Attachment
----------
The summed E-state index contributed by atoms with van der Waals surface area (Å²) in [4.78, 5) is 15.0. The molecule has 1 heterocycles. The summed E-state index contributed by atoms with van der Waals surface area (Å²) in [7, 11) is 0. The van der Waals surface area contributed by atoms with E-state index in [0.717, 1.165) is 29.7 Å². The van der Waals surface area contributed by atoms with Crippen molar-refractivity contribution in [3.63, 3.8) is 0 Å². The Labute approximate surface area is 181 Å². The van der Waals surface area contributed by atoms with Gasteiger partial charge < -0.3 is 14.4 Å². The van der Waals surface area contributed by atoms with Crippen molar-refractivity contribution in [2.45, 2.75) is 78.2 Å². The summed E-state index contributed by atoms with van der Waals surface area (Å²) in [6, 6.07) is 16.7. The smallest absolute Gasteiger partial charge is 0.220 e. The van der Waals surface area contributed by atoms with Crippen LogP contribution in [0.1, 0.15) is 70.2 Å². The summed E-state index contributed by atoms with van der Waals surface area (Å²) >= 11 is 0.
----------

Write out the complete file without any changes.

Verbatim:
The summed E-state index contributed by atoms with van der Waals surface area (Å²) in [4.78, 5) is 15.0. The molecule has 1 heterocycles. The summed E-state index contributed by atoms with van der Waals surface area (Å²) in [7, 11) is 0. The van der Waals surface area contributed by atoms with E-state index in [0.717, 1.165) is 29.7 Å². The van der Waals surface area contributed by atoms with Crippen molar-refractivity contribution in [3.63, 3.8) is 0 Å². The Labute approximate surface area is 181 Å². The van der Waals surface area contributed by atoms with Gasteiger partial charge < -0.3 is 14.4 Å². The van der Waals surface area contributed by atoms with Crippen molar-refractivity contribution in [2.45, 2.75) is 78.2 Å². The summed E-state index contributed by atoms with van der Waals surface area (Å²) in [6, 6.07) is 16.7. The smallest absolute Gasteiger partial charge is 0.220 e. The van der Waals surface area contributed by atoms with Crippen LogP contribution in [0.1, 0.15) is 70.2 Å². The summed E-state index contributed by atoms with van der Waals surface area (Å²) >= 11 is 0.